Having a miscarriage is one of the most emotionally painful things that a woman can experience and finding ways to cope as a couple may not always come easily.
A miscarriage is the spontaneous loss of an embryo before the 20th week of pregnancy. According to Planned Parenthood one in two women experience a miscarriage in their lifetime. But, many are never aware that it occurs.
Why a Miscarriage May Occur
According to studies, around 50 % of early pregnancy losses are due to chromosomal abnormalities within the embryo or fetus.
A few other causes may be due to:
- Improper implantation of the egg
- Damage to the placenta or the uterus
- Hormonal health issues
- Maternal health issues
- Genetic defects from the paternal side
- Malformed sperm
However, some causes for miscarriage are still a mystery. About one percent of women may experience recurrent miscarriages.
Emotions You May Feel
After a miscarriage you may experience a roller coaster of emotions. Your body will be going through hormonal shifts as it is readjusting to the loss of a pregnancy. These hormones can intensify the emotions you may be feeling.
How Men and Women Cope Differently
Women tend to be more likely to seek support from others after a loss. While men tend to gather facts and and focus on problem solving. They end up feeling helpless and inadequate when they can’t solve their partner’s problem. They are usually less likely to participate in support groups or share their feelings. Often a man may see that talking about the miscarriage upsets the woman and he may avoid the topic. However, this does not mean that men do not grieve the loss as well.
It is important for men to understand that the bond between a mother and a growing baby is unique. The woman can begin bonding with her growing child the second they discover they are pregnant. Fathers may not feel as much of a bond until they see an ultrasound or feel a kick. This is why a miscarriage may appear to affect a man less than it does a women in early pregnancy.
How to Cope As a Couple
It is important to be respectful and sensitive to each other’s feelings and needs. Try and share your emotions and keep the lines of communication open. It is important to accept that you are both different and may cope or grieve differently.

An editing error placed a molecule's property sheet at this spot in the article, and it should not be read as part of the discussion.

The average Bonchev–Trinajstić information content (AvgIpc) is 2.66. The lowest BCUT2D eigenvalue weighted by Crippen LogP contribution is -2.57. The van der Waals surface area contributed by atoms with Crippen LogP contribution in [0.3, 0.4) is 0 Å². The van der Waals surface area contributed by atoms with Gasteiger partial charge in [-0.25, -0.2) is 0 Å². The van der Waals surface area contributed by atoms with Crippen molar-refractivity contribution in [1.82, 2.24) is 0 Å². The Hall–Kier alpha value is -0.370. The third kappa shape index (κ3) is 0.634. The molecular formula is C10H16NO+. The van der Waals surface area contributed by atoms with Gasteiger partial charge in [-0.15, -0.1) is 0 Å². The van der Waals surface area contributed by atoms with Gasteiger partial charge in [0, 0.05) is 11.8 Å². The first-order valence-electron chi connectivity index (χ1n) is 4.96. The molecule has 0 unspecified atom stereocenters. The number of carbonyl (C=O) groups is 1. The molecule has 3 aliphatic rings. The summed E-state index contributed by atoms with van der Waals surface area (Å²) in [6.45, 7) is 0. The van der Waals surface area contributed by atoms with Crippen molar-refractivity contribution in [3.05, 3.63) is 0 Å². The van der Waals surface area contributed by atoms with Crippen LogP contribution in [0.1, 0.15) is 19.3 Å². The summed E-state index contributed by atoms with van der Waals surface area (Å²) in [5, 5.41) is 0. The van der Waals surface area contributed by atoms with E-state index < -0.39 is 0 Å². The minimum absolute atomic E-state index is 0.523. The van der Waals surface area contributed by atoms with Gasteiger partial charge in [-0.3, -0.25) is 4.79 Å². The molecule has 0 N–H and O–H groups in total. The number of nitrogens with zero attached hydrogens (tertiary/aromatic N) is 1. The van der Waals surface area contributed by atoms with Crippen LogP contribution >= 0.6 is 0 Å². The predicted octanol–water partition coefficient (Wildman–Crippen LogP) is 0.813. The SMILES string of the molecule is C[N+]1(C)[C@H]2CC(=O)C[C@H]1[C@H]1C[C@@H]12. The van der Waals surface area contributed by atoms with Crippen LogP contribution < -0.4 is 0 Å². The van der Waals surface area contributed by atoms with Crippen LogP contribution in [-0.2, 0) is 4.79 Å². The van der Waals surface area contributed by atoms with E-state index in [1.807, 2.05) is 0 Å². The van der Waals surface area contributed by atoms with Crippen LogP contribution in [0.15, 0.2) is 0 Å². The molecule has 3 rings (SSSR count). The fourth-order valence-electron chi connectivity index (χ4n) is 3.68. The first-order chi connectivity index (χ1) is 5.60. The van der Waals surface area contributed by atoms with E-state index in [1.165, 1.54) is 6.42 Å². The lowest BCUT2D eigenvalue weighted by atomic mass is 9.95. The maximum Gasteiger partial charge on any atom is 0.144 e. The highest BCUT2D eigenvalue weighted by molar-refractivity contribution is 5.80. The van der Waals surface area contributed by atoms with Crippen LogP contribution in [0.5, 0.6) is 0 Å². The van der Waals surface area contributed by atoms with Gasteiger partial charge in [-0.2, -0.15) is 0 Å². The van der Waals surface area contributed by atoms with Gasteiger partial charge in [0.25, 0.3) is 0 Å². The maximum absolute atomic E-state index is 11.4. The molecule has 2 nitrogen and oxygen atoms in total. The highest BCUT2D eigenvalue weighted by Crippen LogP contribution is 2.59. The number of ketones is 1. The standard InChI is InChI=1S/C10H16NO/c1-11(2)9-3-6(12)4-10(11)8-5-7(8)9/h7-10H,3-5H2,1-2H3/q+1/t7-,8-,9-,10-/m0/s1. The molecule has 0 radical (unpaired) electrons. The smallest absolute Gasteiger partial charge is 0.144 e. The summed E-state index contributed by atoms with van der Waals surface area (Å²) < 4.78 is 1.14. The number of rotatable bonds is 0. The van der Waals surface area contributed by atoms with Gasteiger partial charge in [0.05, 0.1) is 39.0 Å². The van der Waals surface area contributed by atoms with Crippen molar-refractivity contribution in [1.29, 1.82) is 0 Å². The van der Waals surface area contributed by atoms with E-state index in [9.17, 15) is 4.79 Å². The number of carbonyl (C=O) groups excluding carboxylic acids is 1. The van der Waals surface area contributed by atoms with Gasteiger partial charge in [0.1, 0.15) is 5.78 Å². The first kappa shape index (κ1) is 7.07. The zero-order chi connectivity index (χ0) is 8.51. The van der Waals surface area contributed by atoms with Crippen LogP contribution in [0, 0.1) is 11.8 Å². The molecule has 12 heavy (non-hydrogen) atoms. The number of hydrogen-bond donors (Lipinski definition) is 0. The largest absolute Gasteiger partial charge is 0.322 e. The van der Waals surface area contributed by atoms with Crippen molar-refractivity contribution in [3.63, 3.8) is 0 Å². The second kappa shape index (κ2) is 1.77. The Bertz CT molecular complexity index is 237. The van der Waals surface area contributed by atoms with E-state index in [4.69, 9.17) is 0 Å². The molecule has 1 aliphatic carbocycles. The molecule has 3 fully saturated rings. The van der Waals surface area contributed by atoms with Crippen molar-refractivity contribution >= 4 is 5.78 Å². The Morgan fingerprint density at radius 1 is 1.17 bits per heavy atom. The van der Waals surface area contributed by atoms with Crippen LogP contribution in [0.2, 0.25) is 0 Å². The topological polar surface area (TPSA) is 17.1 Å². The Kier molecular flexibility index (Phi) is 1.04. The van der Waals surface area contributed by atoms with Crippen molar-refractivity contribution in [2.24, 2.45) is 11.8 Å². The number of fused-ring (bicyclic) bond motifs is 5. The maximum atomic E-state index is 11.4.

- Find a Support Group – A way to help mentally cope with a miscarriage is to find a good support system. As a couple finding others who can help you navigate through your pain or who have been through it before can help. Sometimes it may seem that you and your spouse are at very different points of your grief, having others who understand what it is like can help you find a connection through the process. A group can help you to gain new insight and to lean on each other for support.
- There are online support groups available, if you do not wish to seek out help from your friends or family. If you are feeling overwhelmed consider seeking help from a counselor or therapist to help you through the process.
- Let it Out – The feelings that you are having are normal and understandable. Rather than keeping it all inside, it is better to discuss your thoughts and get it all out in the open. This will help with your grieving process. If you do not wish to speak to each other about it, perhaps try writing your thoughts down in a journal or a letter.
- Give Yourself Time – Do not feel like there is any set amount of time to grieve your loss. It is natural to feel angry, anxious, guilty, hopeless, sad, and confused. Grief is not something that can be rushed.
- Its Okay to be Sad – It is okay to feel sad, but try not to let it control you. It is normal to feel alright one day and sad the next. You will survive this. Try and find things that will bring you joy and laughter as they can help with the healing process. Remember that having some joy or laughter in your life, does not discredit your loss.
- Remember Your Baby – Do something to help remember your baby by. Coping and healing with your loss does not mean forgetting. You may want to do something tangible to represent your loss. This could be naming your baby, selecting a piece of jewelry with an initial or birthstone, donate to charity, or plant a tree.
- Don’t Rush Back In – It is important to allow time for you both to grieve your loss before trying to get pregnant again. Your OB-GYN will help let you know once your body is ready to try again. But your hearts may need more time to heal. A future pregnancy won’t replace your loss, so it is best to make sure that you are both emotionally ready to move on when the time comes to try again.
Lean on Each Other
In the end, try to remember that you are not alone and you will get through this. Losing a pregnancy is never easy regardless of how far along you were. Give yourselves the time that you need to work through it. Remember that as you are healing you are not forgetting your baby, you are just finding a way to keep going.